It is 20 years since the University of Glasgow first opened its doors to students on the Crichton Campus in Dumfries where its School of Interdisciplinary Studies continues to provide world-class, research-intensive undergraduate, taught postgraduate and research degree programmes.

Over those two decades hundreds of students have studied hard, gained their degree and headed off to put their knowledge to good use.

In this 20th anniversary year, two former students who have built very different, but equally successful, careers are keen to share their memories of their time at University.

Jo Kopela is a Health and Wellbeing Specialist with NHS Dumfries and Galloway; she graduated with a MLitt in Managing Health and Wellbeing in 2011.  She remembers her time at the University with great appreciation:

“I wanted a Masters that was most relevant to my work and fortunately the local campus could offer this. This meant I did not have to travel, making things much easier as I was working full-time. We were a relatively small group so we got to know each other and the tutors very well. I absolutely loved it.
“Working in Public Health means I have ongoing contact with the University and as a team we regularly facilitate student placements. It’s also lovely to meet some of these students who now have local employment and are doing well.
“The region is really fortunate to have such a good academic campus and having the University of Glasgow in Dumfries is very special.”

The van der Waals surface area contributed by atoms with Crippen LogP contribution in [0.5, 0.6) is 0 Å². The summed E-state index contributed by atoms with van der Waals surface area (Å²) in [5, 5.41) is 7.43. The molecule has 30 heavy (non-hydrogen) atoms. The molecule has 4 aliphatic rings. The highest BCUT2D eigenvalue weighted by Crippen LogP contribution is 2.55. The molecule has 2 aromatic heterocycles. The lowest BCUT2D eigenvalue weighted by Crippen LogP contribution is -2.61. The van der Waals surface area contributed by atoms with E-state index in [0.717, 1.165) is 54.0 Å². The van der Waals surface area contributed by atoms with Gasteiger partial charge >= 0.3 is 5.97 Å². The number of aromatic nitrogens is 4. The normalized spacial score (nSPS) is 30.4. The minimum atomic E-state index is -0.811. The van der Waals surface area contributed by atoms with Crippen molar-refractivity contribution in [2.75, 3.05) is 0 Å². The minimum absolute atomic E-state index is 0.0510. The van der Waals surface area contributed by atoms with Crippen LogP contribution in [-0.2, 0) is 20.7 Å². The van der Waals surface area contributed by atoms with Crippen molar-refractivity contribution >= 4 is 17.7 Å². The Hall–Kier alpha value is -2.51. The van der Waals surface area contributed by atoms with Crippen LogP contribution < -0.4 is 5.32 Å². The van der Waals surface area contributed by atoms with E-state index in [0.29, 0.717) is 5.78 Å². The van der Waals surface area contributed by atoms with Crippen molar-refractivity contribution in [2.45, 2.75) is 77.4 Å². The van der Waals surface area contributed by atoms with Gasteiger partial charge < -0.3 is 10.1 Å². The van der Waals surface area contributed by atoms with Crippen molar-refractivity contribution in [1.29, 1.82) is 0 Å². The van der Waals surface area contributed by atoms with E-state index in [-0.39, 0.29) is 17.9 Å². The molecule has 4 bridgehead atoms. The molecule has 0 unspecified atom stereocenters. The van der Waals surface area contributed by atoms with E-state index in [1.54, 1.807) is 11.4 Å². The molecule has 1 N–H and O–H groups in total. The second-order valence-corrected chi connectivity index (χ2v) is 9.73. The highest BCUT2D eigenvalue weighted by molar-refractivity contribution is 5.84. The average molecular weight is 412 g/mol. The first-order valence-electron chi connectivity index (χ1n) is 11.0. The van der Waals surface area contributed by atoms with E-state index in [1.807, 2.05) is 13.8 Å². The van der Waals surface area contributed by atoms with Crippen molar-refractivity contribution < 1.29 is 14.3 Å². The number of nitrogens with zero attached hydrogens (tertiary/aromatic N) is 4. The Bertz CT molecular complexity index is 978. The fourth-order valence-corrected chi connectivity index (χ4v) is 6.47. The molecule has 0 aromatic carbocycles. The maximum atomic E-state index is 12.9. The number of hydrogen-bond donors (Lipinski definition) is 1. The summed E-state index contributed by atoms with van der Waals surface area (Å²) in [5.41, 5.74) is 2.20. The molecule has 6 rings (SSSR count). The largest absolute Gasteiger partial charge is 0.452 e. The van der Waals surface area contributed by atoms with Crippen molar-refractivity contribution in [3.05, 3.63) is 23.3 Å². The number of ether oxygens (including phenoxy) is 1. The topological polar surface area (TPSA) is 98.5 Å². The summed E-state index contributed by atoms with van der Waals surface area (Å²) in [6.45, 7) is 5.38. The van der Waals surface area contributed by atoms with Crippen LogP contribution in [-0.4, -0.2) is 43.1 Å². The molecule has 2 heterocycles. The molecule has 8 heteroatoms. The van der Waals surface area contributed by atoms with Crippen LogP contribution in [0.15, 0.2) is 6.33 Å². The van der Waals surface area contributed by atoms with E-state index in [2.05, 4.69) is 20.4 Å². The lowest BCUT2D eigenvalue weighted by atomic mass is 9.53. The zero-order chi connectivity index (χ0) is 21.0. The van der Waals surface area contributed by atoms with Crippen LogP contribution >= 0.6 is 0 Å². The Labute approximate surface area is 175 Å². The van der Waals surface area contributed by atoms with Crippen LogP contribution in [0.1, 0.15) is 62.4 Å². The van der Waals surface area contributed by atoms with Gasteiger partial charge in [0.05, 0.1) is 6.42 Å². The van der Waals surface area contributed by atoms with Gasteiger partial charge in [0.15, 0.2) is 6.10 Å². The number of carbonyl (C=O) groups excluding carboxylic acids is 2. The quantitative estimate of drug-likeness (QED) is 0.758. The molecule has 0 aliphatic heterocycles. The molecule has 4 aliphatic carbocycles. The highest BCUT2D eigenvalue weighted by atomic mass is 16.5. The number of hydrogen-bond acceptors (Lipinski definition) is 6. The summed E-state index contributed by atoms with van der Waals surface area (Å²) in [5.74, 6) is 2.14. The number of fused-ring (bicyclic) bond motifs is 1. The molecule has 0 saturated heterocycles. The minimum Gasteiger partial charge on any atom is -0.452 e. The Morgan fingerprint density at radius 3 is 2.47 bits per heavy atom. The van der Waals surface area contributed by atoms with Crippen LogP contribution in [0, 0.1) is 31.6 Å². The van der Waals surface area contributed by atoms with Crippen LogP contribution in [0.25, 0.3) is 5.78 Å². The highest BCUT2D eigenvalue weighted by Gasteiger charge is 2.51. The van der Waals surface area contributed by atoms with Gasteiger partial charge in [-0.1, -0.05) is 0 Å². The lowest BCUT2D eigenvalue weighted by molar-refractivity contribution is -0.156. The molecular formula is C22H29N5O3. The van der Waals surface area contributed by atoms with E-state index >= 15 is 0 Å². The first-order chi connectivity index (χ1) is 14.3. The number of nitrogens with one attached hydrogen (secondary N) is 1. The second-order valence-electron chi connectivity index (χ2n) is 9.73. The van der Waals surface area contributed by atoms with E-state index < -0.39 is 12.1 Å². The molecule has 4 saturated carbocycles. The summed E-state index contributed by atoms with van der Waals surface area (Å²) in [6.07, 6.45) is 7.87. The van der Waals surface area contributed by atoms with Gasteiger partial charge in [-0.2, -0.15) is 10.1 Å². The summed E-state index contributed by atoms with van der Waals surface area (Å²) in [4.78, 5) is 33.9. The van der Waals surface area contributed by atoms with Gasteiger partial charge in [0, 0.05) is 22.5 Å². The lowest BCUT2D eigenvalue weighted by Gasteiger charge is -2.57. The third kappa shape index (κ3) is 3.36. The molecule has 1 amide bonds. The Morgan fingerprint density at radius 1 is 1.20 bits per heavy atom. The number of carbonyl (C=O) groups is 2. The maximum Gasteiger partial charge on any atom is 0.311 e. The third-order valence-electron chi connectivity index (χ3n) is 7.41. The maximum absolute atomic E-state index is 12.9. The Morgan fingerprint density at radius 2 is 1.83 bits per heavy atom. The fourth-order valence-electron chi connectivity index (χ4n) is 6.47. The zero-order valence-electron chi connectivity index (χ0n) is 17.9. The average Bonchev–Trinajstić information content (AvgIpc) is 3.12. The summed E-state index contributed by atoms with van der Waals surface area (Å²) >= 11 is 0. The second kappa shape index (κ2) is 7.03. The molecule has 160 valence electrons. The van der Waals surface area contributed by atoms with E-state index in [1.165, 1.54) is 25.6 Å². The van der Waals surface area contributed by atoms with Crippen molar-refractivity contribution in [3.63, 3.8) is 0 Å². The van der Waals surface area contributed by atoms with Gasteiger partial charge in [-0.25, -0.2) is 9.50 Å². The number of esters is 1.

Mary Smith was one of the first cohort to enrol at the University of Glasgow in Dumfries in 1999.  Having left school to work in a bank, Mary later joined Oxfam which led to 10 years working with leprosy-control projects in Pakistan and Afghanistan.

Mary said: (Main Image) “I had looked at the Open University and had a pile of their literature but I never did anything about it.  Then I saw an advert for the summer school and I phoned for more information.  I read the brochure and put it with the rest, but the woman I spoke to about the summer school phoned me back and asked if she should sign me up and I agreed. 
“When I came to the summer school I thought this is what I want to do.  I started studying Health and Social Studies part-time but I felt I was missing out on student life because I always had to rush away for work when the others were meeting up for coffee and chatting.
“The University of Glasgow gave me a lot of self-confidence that I didn’t have.  It opened windows and doors and suddenly I started looking at the world in a different way.   I had always wanted to be a journalist and I did an eight-week placement at the Galloway News.  I used to send them local history pieces and I was often called in to work shifts before I got a full time job there.  After that I was a staff feature writer for Dumfries and Galloway Life magazine and I still do some freelance work for them which I really enjoy. 
“I left the magazine because I wanted to focus more on writing and that has been great.  As well as a novel set in Afghanistan and a memoir I have also published three local history titles a book of poetry and a short story collection.  My fourth local history book will be published later this year.
“My advice to anyone thinking about applying to the School of Interdisciplinary Studies is do it, go for it.  It is so important that people know they don’t have to move away to get a great education and having one of the world’s top 100 universities, the University of Glasgow, here means that people who come here to study can stay in the area after graduation.”

For further information about events taking place to celebrate the 20th anniversary of the University of Glasgow in Dumfries please visit the website at www.gla.ac.uk/events/dumfries/.

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